In many cases, data will be sent to the database server in the form of an XML message that needs to be integrated with the relational data after optionally performing some business logic over the data inside a stored procedure on the server. This requires programmatic access to the XML data from within a stored procedure. Unfortunately, neither the DOM nor SAX provides a well-suited surface API for dealing with XML data in a relational context. Instead the new API needs to provide a relational view over the XML data?that is, it needs to allow the SQL programmer to shred an XML message into different relational views.
SQL Server 2000 provides such a rowset mechanism over XML by means of the OpenXML rowset provider (see Figure 7.3). OpenXML provides two kinds of rowset views over the XML data: the edge table view and the shredded rowset view. The edge table view provides the parent-child hierarchy and all the other relevant information of each node in the XML document in form of a self-referential rowset. The shredded rowset view utilizes an XPath expression (the row pattern) to identify the nodes in the XML document tree that will map to rows and uses a relative XPath expression (the column pattern) for identifying the nodes that provide the values for each column. The OpenXML rowset provider can appear anywhere in an SQL expression where a rowset can appear as a data source. In particular, it can appear in the FROM clause of any selection.
In order to have access to some of the implicit meta information in the tree such as hierarchy and sibling information, a column pattern can also be a so-called meta property of the node selected by the row pattern. Examples of such meta properties are @mp:id that provides the node ID (the namespace prefix mp binds to a namespace that is recognized by OpenXML as providing the meta properties), @mp:parentid that provides the node ID of the parent node, @mp:prev that provides the node ID of the previous sibling, and the special metaproperty @mp:xmltext that deals with unknown open content (the so-called overflow).
The following presents the syntax of the OpenXML rowset provider ([ ] denote optional parts, | denotes alternatives):
OpenXML(hdoc, RowPattern [, Flag] ) [ WITH SchemaDeclaration | TableName]
The hdoc parameter is a handle to the XML document that has been previously parsed with the built-in stored procedure sp_xml_preparedocument. RowPattern is any valid XPath expression that identifies the rows or, in case of the edge table view, the roots of the trees to be returned. The optional Flag parameter can be used to designate default attribute- or element-centric column patterns in the shredded rowset view. If the WITH clause is omitted, an edge table view is generated; otherwise, the explicitly specified schema declaration or the implicitly through TableName-given rowset schema is used to define the exposed structure of the shredded rowset view. A schema declaration has the following form:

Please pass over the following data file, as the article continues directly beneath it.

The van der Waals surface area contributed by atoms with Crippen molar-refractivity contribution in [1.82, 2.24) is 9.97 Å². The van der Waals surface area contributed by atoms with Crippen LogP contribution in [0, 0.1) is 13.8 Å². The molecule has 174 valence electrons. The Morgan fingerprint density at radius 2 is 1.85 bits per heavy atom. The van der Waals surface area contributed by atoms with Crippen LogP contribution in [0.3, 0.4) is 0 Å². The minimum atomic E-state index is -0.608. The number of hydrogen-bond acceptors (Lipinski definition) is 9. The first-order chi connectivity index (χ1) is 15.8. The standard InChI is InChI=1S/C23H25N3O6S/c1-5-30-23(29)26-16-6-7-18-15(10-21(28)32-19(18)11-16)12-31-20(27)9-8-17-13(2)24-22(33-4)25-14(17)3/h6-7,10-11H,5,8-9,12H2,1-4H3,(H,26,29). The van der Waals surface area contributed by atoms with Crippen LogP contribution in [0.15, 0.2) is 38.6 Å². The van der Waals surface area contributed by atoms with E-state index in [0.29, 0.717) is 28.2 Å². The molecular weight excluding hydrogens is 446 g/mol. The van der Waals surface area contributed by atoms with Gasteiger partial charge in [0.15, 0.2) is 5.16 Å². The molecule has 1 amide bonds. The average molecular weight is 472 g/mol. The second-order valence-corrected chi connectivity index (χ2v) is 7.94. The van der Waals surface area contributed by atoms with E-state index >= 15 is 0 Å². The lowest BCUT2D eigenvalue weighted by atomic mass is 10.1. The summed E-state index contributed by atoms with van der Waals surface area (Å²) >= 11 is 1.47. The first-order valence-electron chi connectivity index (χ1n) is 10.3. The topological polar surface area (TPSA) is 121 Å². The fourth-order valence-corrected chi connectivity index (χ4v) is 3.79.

(ColumnName1 ColumnType1 [ ColPattern1], ColumnName2 ColumnType2 [ ColPattern2], . . .)
The ColumnName provides the name of the column, ColumnType the relational datatype exposed by the rowset view, and ColumnPattern the optional column pattern (if no value is given, the default mapping indicated with the flag parameter is applied). Note that XML data types are automatically coerced to the indicated SQL data types.
For example, the T-SQL fragment in Listing 7.7 parses a hierarchical Customer-Order XML document and uses the rowset views to load the customer and order data into their corresponding relational tables.
create procedure Load_CustOrd (@xmldoc ntext) as declare @h int -- Parse document exec sp_xml_preparedocument @h output, @xmldoc -- Load the Customer data, note the use of the attribute-centric -- default mapping and the name of the table in the WITH clause insert into Customers select * from OpenXML(@h, '/loaddoc/Customer') with Customers -- Load the Order data. Since we need to get the customer id from the -- parent element, we need to give the explicit schema declaration and -- use the element-centric default for the rest. insert into Orders(OrderID, CustomerID, OrderDate) select * from OpenXML(@h, '/loaddoc/Customer/Order', 2) with ( oid int, customerid nvarchar(10) '../@CustomerID', OrderDate datetime) -- Remove the parsed document from the temp space exec sp_xml_removedocument @h go -- Now load some data exec Load_CustOrd N'<loaddoc> <Customer CustomerID="NEWC1" ContactName="Joe Doe" CompanyName="Foo Inc."> <Order> <oid>1</oid> <OrderDate>2000-01-01T11:59:59</OrderDate> </Order> </Customer> <Customer CustomerID="NEWC2" ContactName="Jane Doe" CompanyName="Bar Inc."> <Order> <oid>2</oid> <OrderDate>2000-12-31T11:59:59</OrderDate> </Order> <Order> <oid>3</oid> <OrderDate>2001-01-01T08:00:00</OrderDate> </Order> </Customer> </loaddoc>'
One of the advantages of this rowset-oriented API for XML data is that it leverages the existing relational model for use with XML and provides a mechanism for updating a database with data in XML format. Utilizing XML in conjunction with OpenXML enables multirow updates with a single stored procedure call and multitable updates by exploiting the XML hierarchy. In addition, it allows the formulation of queries that join existing tables with the provided XML data.
One disadvantage is that it internally uses a materialized DOM representation and thus does not scale to large (more than 100KB) XML documents due to the memory requirements. Thus, for loading large XML documents, the bulk load facility described shortly should be used.